We need not say how profoundly we respond to the sentiment embodied in the two last stanzas. Force, we believe, can only make premature revolutions. Opinion only can make them in the fulness and perfectness of time. Changes from the Outward to the Inward are always superficial and unsatisfactory: Changes, yet to be effected by the Inward upon the Outward, are the true hopes of Man-in name only, forlorn; in reality, invincible and divine.

J. J.

ART. V.-CRIMINAL STATISTICS.

In our Number for July, we gave an account of the state of what we called one of the "best of our old prisons," and we showed how totally inadequate such a prison was to the true end of punishment, the reformation of the offender. We at the same

time contrasted the financial and the moral results of that receptacle, and various other receptacles, both in England and on the Continent, for the punishment and reformation of offenders. At that time we had access to comparatively small means of judging how far the details we then possessed would hold good, when tested by an analysis of a much more numerous class of offenders; we have now however before us, a careful analysis of the results of our present system of penal discipline, which not only fully sustains all that we formerly advanced, but also gives additional evidence that we are not diminishing, but rather increasing crime, by the course which we are now holding on this most important subject. The progress of all reforms is slow, and the advocates for any system which will prevent misery and wrong, but which at the same time demands serious thought, accurate investigation, and considerable change in all our habits and feelings with regard to the criminal population, must be content to wait patiently for the accomplishment of their views; hopefully casting their bread upon the waters, and seizing every fair opportunity of bringing before the public all the evidence which can be adduced on behalf of the salutary change which they desire to effect. Public men are for the most part too deeply embarked in the struggles of party, or in the investigation of more agreeable and inviting subjects, to give their time and attention to the painful details of misfortune or of crime. This subject, however, cannot be much longer postponed. The criminal population is increasing, the cost of it will soon be seriously felt, and a full inquiry must be made, if not into the causes of, at least into the most likely cure for, the monstrous evil which oppresses us with a force hitherto unknown at any period in our history.

We are persuaded, when this inquiry shall have taken place, that we shall begin a new career, and build Reformatories as well as Prisons.

The most urgent want felt by every magistrate in our crowded towns, where the temptations to crime, whether arising from the exposure of valuable property, or from the privations of a large portion of the people is greater than elsewhere, is an institution where, for a first offence, a juvenile offender may be

placed under the care of moral teachers, beyond the possibility of contamination from hardened and desperate criminals. To send a boy to one of our crowded prisons, is to run great risk of making him a confirmed criminal. Far better would it be to remove him at once, whilst he has a full sense of shame and sorrow, to the care of strict and sensible teachers, as at Horn and Mettray, who would keep a moral sense awake within him, and restore him, reformed to society, not only in a shorter time, but at a much less expense, than by confining him in a gaol. However, we are not at present disposed to enter more fully upon the abstract question. We have a volume of evidence, in a very small compass, lying before us, which we trust those of our readers who have examined our former articles on this subject will peruse with attention. They will see how strongly this analysis confirms the views we have already given, and how many serious additional subjects for reflection it suggests. Many of them we shall probably recur to in a future paper; all of them are of the deepest importance.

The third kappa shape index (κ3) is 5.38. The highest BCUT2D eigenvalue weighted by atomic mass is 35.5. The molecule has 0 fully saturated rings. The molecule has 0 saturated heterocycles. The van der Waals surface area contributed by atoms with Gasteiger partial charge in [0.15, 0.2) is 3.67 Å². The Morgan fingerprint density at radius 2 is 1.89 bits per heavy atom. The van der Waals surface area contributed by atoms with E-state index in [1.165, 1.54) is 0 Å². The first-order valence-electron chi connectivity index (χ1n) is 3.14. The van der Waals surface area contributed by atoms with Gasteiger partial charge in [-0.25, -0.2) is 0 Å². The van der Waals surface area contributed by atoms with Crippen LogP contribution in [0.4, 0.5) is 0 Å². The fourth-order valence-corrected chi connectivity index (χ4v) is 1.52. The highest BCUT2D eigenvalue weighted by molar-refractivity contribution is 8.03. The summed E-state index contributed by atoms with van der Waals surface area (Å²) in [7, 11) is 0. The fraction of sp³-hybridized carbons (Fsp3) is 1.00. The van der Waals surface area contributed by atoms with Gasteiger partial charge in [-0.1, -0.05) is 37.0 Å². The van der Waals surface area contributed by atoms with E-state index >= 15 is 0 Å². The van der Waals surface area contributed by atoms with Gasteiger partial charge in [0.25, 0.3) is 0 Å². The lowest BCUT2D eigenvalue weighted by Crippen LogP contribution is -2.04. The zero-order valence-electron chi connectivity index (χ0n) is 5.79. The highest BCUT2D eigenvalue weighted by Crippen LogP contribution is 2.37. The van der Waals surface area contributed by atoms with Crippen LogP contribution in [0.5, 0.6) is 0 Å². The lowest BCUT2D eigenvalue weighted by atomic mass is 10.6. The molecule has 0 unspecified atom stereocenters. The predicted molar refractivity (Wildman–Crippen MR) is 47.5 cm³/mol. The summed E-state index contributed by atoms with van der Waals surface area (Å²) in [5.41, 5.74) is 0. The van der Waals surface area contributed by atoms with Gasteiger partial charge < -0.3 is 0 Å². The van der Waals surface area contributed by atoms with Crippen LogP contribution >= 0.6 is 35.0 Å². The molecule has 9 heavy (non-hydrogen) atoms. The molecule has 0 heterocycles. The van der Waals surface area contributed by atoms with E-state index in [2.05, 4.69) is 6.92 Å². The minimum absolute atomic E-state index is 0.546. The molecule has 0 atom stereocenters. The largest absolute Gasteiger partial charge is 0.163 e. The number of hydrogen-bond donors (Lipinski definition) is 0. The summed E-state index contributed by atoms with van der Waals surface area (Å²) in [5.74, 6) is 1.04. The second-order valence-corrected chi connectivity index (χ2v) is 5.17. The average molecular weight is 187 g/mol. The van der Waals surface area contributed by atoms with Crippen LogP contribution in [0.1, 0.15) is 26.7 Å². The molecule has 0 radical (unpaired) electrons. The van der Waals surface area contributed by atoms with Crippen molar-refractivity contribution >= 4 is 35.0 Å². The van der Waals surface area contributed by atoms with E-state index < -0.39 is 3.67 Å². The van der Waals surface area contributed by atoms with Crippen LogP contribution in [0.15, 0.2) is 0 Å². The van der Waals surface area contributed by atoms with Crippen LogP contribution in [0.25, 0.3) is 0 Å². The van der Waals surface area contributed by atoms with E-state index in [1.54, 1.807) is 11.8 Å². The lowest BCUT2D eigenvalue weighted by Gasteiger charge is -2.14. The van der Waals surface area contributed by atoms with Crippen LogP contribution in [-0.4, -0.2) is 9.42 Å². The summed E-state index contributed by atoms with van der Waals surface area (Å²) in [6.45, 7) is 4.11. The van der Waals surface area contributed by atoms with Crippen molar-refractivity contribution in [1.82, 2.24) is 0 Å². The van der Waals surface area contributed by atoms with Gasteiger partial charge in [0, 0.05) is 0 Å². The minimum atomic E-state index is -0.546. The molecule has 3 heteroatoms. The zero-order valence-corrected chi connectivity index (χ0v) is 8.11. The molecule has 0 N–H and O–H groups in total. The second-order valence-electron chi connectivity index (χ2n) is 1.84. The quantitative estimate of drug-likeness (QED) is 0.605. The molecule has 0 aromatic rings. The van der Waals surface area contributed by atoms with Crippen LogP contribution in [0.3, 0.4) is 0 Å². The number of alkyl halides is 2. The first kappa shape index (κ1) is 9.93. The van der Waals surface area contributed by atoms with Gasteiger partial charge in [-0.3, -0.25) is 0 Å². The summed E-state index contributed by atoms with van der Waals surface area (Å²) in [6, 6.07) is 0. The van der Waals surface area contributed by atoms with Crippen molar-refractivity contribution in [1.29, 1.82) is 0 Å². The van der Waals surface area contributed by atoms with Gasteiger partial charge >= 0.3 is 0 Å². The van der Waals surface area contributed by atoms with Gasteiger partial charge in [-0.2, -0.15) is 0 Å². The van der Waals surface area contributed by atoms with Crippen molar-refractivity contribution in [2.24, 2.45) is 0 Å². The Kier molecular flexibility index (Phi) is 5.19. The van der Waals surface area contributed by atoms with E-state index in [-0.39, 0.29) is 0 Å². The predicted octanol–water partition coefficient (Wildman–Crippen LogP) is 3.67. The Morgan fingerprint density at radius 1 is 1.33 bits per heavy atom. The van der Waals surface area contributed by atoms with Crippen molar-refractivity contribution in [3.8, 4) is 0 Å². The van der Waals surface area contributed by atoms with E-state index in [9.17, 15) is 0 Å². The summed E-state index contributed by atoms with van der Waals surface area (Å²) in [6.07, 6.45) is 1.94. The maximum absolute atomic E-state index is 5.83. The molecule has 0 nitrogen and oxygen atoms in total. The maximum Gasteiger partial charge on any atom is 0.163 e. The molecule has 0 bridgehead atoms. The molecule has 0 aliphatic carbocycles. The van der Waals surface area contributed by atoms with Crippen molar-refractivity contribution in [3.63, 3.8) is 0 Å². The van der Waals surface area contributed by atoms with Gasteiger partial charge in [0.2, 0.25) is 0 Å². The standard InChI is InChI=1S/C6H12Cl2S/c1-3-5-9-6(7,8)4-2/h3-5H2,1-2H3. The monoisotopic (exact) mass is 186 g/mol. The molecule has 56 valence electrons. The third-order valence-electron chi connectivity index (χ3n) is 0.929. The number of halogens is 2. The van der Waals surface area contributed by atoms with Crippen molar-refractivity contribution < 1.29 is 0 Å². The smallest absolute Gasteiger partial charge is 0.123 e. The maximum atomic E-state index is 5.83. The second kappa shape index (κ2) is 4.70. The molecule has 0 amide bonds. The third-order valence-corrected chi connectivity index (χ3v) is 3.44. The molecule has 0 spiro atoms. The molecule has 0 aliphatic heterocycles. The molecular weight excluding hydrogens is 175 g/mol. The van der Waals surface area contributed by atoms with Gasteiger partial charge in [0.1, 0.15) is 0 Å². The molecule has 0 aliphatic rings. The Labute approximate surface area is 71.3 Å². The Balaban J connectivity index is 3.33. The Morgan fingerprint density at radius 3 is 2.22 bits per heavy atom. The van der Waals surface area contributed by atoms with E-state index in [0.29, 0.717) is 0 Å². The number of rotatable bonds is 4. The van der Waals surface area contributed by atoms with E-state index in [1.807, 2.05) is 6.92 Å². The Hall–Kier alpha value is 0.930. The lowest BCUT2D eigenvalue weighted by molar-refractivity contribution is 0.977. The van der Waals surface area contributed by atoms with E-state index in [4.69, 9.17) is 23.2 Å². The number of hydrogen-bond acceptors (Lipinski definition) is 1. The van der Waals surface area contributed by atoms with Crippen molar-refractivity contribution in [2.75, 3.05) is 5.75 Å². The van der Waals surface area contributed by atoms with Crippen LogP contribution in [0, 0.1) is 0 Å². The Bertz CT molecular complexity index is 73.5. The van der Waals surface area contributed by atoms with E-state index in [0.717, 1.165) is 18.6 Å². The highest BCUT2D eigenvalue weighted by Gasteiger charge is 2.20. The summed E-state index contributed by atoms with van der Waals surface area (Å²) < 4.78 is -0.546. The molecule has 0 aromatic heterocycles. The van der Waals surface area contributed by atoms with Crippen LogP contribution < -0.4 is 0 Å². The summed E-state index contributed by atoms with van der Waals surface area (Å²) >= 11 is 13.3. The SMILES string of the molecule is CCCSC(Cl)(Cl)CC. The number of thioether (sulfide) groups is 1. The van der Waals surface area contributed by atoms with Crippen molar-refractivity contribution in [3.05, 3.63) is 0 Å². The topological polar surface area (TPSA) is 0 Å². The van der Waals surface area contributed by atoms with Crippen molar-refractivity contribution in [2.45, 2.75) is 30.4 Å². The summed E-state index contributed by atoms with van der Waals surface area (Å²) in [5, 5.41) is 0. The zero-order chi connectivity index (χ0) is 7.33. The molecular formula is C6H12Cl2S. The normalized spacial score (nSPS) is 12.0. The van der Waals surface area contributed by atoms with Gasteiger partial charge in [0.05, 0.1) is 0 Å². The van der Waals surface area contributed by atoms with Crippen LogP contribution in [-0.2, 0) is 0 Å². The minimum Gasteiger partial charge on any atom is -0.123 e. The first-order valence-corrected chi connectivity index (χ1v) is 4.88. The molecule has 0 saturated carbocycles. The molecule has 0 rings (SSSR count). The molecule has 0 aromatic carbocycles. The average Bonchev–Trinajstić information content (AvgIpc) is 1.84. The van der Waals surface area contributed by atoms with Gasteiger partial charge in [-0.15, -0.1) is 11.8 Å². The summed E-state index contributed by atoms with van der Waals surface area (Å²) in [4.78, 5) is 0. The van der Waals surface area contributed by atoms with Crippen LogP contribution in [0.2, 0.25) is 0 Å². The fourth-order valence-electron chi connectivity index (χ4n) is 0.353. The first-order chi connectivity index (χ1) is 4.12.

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The following paper contains an analysis of very elaborate Tables of Criminal Statistics for the year ending September 1842. These tables are now before us, and we have reluctantly abandoned the idea of printing them herewith; they are among the most complete and satisfactory records we have ever seen on this subject, and they do infinite credit to the talent, the zeal, and the industry of Mr. Highton, the Governor of the Liverpool Borough Gaol, by whom they have been compiled. No more valuable material for thought or for legislation can be furnished, and it would be well if every man charged with a like establishment would give us such a return as this which Mr. Highton has so judiciously prepared. Such documents enable us, better than any thing else, to form an exact estimate of the working of our present system. From these facts there is no shrinking: they prove, beyond doubt, that we are persevering in a system, as far as juvenile offenders are concerned, detrimental to the morals of the people, and at a cost far beyond any estimate that can be formed of a wiser, a more humane, and Christian course.

The first table compiled by Mr. Highton has reference to the habits and characters of the prisoners committed to take their trials for felonies during the year 1842. It has, says he, been compiled from a detailed account of each individual, taken from their own statements, verified by inquiries from their Visitors, and when it was possible, from other sources. In all cases where there was doubt, where probability was opposed to